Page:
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EYE-BALL’s “SNOOP POOP” on – Women journalist writing about Men’s Sport – – they had better be good –

February 3, 2013
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Latest ‘Snoop-Poop’ Posts:


– 18th Jan – Beyond the Lance Armstrong Confession


– 8th Jan 2013 – The Shane Warne on-field Episode


– 28th Aug – NRL Round 25 – Points galore & The Run Home continues –


– Aug 20: – NRL Round 23 & 24 – Points galore & The Run Home continues –


– Aug 13th: – Olympics Comment Part III – Sports Minister Kate Lundy and her Gender Equality –


– Aug 10th: – The Fastest Man ALive – Usain Bolt – an Olympic Legend –


– Aug 8th: – Olympics Comment Part II – The Gold Medal Drought –


– July 5th: – 2012 State of Origin – Game 3 and Series Review


– June 25th: – 2012 State of Origin – Game 3 Preview


– June 13th: – NSW SOO Coach – A Dirty Stinkin’ RAT …


– June 7th: – 2012 State of Origin – Game 2 Preview


– May 24th: – 2012 State of Origin – Game 1 Review


– May 21st: – 2012 State of Origin Preview – Game 1


To see more EYE-BALL Snoop-Poop posts:

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Title:
– Women journalist writing about Men’s Sport –
– they had better be good –
| Author: EYE-BALL’s Snoop-Poop | 3rd Feb 2013 |

Women journalist choosing to write about men and their sport is a gender divide not yet accepted – not by this blogger anyway.

Snoop Poop blogged about the The Shane Warne on-field Episode by The Age’s Chief cricket writer – namely Chloe Saltau some weeks ago and she has come back for more.

Again she dips her quill in ink she is not qualified to use.  She has picked Shane Warne again to vent her hormonal weakness and in response it is time to do some research on Chloe Saltau.   How dare she think herself qualified to try and tear down an Australian legend.

Her stories come with links to promote her personal profile – not something normally used by journalist, but if you’re struggling to get creditability in a new gig – ‘by all means necessary’ right!!!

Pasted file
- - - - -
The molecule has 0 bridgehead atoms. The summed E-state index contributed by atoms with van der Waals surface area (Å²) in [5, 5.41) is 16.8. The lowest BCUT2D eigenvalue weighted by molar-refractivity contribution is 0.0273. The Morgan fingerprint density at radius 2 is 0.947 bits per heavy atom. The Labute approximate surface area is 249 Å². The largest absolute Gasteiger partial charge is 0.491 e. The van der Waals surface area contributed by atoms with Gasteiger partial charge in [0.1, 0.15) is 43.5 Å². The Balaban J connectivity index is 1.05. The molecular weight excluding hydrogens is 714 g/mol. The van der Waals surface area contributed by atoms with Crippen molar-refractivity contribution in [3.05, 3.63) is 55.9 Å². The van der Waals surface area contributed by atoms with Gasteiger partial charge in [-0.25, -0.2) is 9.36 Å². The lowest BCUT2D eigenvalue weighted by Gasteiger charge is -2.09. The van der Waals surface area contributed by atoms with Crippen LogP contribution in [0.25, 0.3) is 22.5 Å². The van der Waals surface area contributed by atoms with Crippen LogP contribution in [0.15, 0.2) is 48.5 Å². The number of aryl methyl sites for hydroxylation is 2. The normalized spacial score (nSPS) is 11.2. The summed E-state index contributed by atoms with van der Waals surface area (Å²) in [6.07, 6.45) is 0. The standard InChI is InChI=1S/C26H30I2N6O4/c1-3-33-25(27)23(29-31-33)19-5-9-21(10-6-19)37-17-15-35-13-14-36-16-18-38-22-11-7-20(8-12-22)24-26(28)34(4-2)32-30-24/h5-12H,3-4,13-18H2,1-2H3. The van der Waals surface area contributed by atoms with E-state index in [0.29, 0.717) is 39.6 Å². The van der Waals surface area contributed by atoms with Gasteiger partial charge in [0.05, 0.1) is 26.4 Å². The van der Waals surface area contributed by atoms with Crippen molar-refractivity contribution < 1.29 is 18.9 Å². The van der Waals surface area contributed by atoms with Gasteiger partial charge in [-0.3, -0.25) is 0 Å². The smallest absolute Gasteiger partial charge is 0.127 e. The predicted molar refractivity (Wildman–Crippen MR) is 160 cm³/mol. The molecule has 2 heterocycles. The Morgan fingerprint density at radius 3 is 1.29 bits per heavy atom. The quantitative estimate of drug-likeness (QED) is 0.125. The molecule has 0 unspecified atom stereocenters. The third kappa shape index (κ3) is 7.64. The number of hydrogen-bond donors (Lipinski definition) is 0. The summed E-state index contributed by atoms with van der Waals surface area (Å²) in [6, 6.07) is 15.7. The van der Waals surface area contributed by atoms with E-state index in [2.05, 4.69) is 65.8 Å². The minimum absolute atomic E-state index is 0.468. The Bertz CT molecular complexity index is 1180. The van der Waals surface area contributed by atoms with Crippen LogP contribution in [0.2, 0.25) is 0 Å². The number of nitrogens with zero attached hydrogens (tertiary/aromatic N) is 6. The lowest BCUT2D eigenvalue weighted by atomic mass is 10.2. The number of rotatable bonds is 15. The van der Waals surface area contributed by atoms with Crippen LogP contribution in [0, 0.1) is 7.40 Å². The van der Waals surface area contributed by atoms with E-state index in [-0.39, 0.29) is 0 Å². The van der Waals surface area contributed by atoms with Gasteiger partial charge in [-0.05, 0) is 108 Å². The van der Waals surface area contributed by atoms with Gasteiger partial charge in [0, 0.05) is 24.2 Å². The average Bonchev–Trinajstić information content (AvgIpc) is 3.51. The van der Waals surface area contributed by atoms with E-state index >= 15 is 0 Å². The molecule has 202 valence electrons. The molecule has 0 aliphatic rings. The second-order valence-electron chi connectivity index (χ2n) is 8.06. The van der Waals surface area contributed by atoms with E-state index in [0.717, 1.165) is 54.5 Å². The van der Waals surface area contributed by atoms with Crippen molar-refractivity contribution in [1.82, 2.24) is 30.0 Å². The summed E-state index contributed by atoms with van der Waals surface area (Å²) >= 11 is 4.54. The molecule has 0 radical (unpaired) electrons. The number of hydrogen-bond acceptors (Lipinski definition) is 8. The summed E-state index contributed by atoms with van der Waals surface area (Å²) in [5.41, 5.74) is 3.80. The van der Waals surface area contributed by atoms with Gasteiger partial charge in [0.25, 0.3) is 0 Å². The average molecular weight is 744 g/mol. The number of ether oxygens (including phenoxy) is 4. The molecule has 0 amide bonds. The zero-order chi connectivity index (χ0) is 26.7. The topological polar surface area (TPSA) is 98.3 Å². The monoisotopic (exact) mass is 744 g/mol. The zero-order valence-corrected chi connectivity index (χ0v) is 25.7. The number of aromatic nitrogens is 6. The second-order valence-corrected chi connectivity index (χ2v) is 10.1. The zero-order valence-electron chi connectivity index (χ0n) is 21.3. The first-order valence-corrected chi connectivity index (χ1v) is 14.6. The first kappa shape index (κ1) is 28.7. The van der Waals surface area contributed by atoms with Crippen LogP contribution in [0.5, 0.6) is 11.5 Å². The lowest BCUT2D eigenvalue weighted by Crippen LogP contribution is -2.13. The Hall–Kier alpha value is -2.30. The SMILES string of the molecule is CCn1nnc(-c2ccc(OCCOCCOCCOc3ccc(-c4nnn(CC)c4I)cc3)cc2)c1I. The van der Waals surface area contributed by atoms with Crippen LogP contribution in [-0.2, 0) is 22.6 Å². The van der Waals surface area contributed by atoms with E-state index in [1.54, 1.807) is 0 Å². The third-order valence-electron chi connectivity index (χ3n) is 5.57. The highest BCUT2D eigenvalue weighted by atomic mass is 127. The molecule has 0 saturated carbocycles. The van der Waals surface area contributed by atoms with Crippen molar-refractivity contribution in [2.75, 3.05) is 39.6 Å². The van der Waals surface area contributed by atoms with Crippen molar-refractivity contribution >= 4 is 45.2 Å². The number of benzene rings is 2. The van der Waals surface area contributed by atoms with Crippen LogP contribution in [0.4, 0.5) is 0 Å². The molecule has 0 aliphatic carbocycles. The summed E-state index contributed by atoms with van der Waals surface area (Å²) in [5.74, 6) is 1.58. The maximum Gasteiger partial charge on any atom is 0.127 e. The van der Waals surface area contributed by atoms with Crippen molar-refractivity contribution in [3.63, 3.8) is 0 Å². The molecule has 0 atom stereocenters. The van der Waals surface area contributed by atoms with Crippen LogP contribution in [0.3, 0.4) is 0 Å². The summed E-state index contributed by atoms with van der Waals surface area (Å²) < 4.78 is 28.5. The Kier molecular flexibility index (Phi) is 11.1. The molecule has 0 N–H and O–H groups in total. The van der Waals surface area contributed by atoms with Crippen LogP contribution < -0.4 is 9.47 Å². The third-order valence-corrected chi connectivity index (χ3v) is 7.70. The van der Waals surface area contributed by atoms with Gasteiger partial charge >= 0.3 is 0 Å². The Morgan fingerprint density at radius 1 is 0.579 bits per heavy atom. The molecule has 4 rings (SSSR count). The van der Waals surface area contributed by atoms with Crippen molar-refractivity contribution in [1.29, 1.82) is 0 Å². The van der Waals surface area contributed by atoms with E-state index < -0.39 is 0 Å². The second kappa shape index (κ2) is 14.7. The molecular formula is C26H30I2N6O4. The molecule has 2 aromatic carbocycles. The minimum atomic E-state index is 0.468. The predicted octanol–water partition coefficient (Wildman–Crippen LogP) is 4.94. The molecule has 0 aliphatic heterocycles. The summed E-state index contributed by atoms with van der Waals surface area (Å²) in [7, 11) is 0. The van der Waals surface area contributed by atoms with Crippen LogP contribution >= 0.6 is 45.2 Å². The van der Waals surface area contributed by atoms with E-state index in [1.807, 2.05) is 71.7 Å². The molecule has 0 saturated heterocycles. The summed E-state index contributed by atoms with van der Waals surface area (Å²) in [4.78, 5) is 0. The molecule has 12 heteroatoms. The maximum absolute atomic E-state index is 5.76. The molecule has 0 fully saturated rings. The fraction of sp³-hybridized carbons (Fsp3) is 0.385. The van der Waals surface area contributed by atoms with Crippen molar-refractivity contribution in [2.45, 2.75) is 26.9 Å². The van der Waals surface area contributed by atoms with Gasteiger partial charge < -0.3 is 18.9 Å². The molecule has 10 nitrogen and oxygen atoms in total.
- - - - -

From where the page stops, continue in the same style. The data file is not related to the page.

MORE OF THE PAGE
Her linked profile has this to say –

Chloe Saltau is the chief cricket writer at The Age, regularly covering international cricket and providing news, comment and analysis on international cricket. She joined The Age as a trainee in 1998 and spent several years writing for general news (chiefly as a social policy reporter covering welfare and family issues) before moving to sport.

A social policy reporter covering welfare and family issues – then thrown in as the ‘Chief cricket writer’ for The Age.

‘The Age’ is Melbourne based – home of Shane Warne for decades from where he played his Shield and Test cricket – you would think the Melbourne media would be friendly and respectful.

Saltau wrote the following piece yesterday – make your own judgement …

Warne’s time may be up after season of discontent


| Author: Chloe Saltau | Date: Feb 3rd, 2013 | Link to On-Line Story. |

The spinner’s latest antics may mean he has played his last elite game, whether he likes it or not, writes Chloe Saltau.

EVEN if Shane Warne wanted to return to the Big Bash League, there is no guarantee the Melbourne Stars would have him back.

As Warne penned the first part of his plan to save Australian cricket last week, the Stars worked through meetings with players to review the season. Teammates are divided in their attitude towards Warne; some stand by him, and are prepared to put his tantrums (both in public and private) down to passion and frustration with a team that didn’t live up to its on-paper potential. Others have simply had enough of him.

How did it come to this? How did one of Australia’s greatest cricketers, a legend who was worshipped, especially by the Stars’ younger players, fall from favour? How did one of cricket’s few genuine celebrities, whose presence boosted crowds and television audiences for the new league and brought sponsors flocking, take some of the lustre off the Stars’ ”brand”?

Many of the answers have been well-documented but one incident helps explain how some of Warne’s teammates lost patience with him.
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Warne is said to have berated the Stars’ English import Luke Wright after a game at the Gabba. The captain had called Wright, who was out of position, into a catch that Warne himself was better-placed to attempt, then demanded to know why the Englishman didn’t go for it.

Off the field, the Stars are trying to salvage a partnership with the Transport Accident Commission after neither was made aware of a speeding fine Warne clocked up in Scotland in September.

Warne fronted the TAC’s Home Safely campaign with Melbourne Renegades captain Aaron Finch. The TAC is this week expected to hand down a penalty to the Stars, which could range from a heavy fine to ripping up the contract.

Routine season reviews are under way with commercial partners Jenny Craig and Energy Australia, and the feedback is that they are happy with their association with Warne and the Stars.